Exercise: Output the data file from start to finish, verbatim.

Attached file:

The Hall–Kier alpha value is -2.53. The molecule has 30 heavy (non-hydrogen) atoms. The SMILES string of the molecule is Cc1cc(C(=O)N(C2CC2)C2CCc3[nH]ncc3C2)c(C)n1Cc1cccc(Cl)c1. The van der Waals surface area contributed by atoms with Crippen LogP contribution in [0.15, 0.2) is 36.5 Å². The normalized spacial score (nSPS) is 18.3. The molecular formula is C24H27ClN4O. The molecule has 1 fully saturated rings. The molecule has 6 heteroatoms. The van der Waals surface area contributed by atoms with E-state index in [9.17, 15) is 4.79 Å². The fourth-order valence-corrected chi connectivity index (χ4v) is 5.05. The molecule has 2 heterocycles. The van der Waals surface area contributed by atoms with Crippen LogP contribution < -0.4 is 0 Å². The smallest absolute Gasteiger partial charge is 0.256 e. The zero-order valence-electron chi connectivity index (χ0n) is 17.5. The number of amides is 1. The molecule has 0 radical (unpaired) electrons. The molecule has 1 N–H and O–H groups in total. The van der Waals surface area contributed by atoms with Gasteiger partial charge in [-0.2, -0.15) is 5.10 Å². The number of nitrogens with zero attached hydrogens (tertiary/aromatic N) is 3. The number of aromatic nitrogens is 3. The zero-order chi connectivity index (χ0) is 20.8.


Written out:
The Hall–Kier alpha value is -2.53. The molecule has 30 heavy (non-hydrogen) atoms. The SMILES string of the molecule is Cc1cc(C(=O)N(C2CC2)C2CCc3[nH]ncc3C2)c(C)n1Cc1cccc(Cl)c1. The van der Waals surface area contributed by atoms with Crippen LogP contribution in [0.15, 0.2) is 36.5 Å². The normalized spacial score (nSPS) is 18.3. The molecular formula is C24H27ClN4O. The molecule has 1 fully saturated rings. The molecule has 6 heteroatoms. The van der Waals surface area contributed by atoms with E-state index in [9.17, 15) is 4.79 Å². The fourth-order valence-corrected chi connectivity index (χ4v) is 5.05. The molecule has 2 heterocycles. The van der Waals surface area contributed by atoms with Crippen LogP contribution < -0.4 is 0 Å². The smallest absolute Gasteiger partial charge is 0.256 e. The zero-order valence-electron chi connectivity index (χ0n) is 17.5. The number of amides is 1. The molecule has 0 radical (unpaired) electrons. The molecule has 1 N–H and O–H groups in total. The van der Waals surface area contributed by atoms with Gasteiger partial charge in [-0.2, -0.15) is 5.10 Å². The number of nitrogens with zero attached hydrogens (tertiary/aromatic N) is 3. The number of aromatic nitrogens is 3. The zero-order chi connectivity index (χ0) is 20.8.